1346. The vartabed, philosopher, educator and theologian Grigor Tatevatsi is born in Vayots Dzor. Along with Grigor Tatevatsi, the vartabed Hovanness Vorotnetsi, a teacher, theologian, philosopher and founder of the university at Tatev, argues against union with Rome.
1441. A council is held at Vagharshapat. The seat of the Catholicos is moved from Sis back to its original seat at Etchmiadzin after a 957 year absence. The Catholicos at Sis, Grigor Mousapekyants, does not oppose the election of a new Catholicos at Etchmiadzin, but he does not move to Etchmiadzin himself. The jurisdiction of his successors is limited to Cilicia and the surrounding areas. The Council of Vagharshapat elects the monk Kirakos Khor Virapetsi as Catholicos of All Armenians. Catholicos Kirakos I revitalizes and reorganizes Holy Etchmiadzin.
1517. On October 31 Martin Luther posts the 95 theses on the door of the Wittenberg Castle Church, in order to open up debate and spur reform in the Catholic Church. Soon after he became the leader of the Protestant Reformation.
1651. At the Council of Jerusalem, Philipos I Aghbaketsi Catholicos of All Armenians, and Nerses Catholicos of the Great House of Cilicia, meet and set canons defining the limits of the jurisdiction of the two Sees.
1666. The first printed Armenian Bible is produced in Amsterdam.
1701. A Benedictine order is founded in Armenia by Mkhitar of Sebastia in Constantinople.
1715. Hovhannes Kolot Baghishetsi becomes Patriarch of Constantinople. He founds a school in Iskudar and a library in Kum Kapu. His efforts result in the publication of the works of Agathangelos, Hovhan Mamikonian, Paustos Buzand, Mesrop Vayotstzoretsi, Grigor Tatevatsi and others. The Armenian Catholic Mkhitarist order is invited to settle on the island of San Lazzaro by the Serene Republic of Venice, where it remains to this day. The Mkhitarists are devoted to education and scholarship and have a large impact on Armenia and the Armenians.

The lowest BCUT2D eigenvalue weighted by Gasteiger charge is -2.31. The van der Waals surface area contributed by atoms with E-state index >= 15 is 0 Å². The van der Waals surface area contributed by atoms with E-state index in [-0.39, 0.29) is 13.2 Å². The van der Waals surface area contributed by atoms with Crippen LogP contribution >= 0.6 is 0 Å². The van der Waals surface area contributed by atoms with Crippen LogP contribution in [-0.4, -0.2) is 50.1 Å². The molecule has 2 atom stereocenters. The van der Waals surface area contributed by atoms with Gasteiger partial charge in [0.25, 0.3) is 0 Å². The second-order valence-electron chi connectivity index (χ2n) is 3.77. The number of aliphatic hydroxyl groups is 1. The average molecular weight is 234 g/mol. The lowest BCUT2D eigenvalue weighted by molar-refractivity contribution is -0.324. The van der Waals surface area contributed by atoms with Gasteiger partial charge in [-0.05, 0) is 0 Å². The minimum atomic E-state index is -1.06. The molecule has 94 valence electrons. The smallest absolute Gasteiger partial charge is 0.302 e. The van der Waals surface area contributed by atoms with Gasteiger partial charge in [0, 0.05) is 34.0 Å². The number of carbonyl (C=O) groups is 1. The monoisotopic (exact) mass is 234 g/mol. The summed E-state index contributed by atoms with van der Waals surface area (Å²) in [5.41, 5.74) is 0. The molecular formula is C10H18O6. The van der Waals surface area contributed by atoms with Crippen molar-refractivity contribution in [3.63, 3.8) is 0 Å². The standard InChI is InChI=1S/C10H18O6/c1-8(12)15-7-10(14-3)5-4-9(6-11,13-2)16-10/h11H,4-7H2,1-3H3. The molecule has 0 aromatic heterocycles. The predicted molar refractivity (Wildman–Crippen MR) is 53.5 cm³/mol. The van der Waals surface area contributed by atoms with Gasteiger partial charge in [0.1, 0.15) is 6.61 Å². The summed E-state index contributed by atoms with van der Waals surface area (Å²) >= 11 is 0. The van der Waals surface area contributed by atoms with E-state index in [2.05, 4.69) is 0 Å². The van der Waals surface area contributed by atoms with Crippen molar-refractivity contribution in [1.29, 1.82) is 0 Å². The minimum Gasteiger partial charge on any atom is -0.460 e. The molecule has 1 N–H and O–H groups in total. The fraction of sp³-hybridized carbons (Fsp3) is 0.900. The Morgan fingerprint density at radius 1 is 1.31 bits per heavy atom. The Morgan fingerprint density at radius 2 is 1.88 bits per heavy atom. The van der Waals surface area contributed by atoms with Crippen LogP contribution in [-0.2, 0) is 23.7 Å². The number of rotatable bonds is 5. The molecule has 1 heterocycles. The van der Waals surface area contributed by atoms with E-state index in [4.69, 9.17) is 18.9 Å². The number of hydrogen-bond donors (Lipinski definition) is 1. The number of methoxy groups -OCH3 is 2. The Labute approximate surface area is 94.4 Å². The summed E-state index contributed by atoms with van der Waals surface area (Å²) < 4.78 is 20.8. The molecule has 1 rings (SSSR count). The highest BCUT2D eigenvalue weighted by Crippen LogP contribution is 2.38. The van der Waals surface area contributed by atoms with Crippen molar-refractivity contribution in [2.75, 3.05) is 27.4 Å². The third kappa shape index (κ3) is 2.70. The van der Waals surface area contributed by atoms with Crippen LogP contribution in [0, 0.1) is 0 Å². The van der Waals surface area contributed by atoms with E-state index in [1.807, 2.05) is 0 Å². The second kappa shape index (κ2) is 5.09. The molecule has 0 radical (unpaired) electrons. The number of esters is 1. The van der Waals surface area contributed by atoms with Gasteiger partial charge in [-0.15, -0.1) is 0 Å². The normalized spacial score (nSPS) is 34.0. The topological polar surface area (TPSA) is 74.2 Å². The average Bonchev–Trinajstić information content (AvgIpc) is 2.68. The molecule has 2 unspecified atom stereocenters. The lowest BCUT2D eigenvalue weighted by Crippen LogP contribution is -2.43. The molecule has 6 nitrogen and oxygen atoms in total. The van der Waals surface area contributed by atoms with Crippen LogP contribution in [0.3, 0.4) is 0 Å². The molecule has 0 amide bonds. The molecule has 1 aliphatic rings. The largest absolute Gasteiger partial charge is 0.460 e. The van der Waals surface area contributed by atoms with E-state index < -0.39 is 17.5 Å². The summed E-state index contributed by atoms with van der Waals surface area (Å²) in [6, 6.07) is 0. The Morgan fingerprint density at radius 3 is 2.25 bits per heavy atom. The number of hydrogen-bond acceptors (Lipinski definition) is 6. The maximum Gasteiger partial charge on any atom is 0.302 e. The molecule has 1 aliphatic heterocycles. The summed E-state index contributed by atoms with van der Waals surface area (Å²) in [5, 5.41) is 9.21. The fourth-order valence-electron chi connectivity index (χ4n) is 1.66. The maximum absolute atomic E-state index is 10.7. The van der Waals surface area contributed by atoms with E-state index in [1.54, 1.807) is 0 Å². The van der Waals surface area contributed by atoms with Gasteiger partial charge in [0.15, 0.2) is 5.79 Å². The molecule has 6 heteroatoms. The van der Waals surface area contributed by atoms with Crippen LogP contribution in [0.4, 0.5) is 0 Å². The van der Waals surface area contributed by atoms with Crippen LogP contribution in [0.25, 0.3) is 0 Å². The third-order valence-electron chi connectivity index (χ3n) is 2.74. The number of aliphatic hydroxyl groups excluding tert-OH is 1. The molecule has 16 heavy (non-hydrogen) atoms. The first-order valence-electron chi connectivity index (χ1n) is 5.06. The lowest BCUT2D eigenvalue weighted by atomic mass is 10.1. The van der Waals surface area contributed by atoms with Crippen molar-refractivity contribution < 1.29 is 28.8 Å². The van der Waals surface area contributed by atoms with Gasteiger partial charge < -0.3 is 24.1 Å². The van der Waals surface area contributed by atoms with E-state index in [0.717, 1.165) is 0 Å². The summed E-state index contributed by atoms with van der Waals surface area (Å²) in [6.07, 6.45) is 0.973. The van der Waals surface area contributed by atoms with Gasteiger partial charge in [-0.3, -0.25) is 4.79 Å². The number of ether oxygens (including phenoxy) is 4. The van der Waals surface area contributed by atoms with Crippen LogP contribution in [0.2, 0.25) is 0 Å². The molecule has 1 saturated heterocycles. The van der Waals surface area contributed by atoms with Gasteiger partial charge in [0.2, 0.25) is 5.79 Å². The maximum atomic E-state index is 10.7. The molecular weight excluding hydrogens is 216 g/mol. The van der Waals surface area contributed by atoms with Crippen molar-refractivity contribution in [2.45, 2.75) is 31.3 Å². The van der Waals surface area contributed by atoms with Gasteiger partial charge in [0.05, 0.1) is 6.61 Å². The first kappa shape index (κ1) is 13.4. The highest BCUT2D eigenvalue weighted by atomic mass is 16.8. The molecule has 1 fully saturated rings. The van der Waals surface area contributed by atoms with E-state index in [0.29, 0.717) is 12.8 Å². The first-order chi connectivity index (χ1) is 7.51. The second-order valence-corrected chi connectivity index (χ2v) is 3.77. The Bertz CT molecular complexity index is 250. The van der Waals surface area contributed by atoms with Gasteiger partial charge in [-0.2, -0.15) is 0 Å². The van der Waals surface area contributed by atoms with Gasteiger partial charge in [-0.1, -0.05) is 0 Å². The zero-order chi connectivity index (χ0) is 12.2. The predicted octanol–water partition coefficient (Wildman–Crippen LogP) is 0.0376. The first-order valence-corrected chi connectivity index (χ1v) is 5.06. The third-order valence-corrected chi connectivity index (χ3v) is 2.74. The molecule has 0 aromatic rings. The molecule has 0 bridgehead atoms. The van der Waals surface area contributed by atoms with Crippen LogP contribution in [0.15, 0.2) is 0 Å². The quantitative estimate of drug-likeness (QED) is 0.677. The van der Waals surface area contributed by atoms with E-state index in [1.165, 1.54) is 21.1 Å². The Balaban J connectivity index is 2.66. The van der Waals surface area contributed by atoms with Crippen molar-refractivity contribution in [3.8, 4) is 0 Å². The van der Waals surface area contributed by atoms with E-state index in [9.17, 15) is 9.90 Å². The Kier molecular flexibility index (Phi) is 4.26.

1717. Grigor Shirvantsi accepts the position of Patriarch of Jerusalem. He is called “sheghtayagir” (”chain bearer”) because he will wear a chain around his neck until the debts of the Patriarchate of Jerusalem are fully paid. With the support of Patriarch Hovhanes Kolot, he raises a vast amount of money to meet Jerusalem?s needs.
1771. Under Catholicos Simeon I Yerevantsi (1763-80), the first printing press is set up in Etchmiadzin.
1773. The Mkhitarists set up a branch in Trieste and in 1811 they move to Vienna.
1828. Starting in the 1820?s American Protestant missionaries, having failed in their attempt to convert the Turks, seek to convert the Armenians to Protestantism. By the end of the 19th century there is an extensive network of Protestant Armenians.
1836. The Russian authorities regulate the Armenian Church through polozhenye (statutes). The statutes allow a great deal of internal autonomy for the Church. However, the statutes give power to a synod of 8 clergymen which is controlled by the Russian authorities.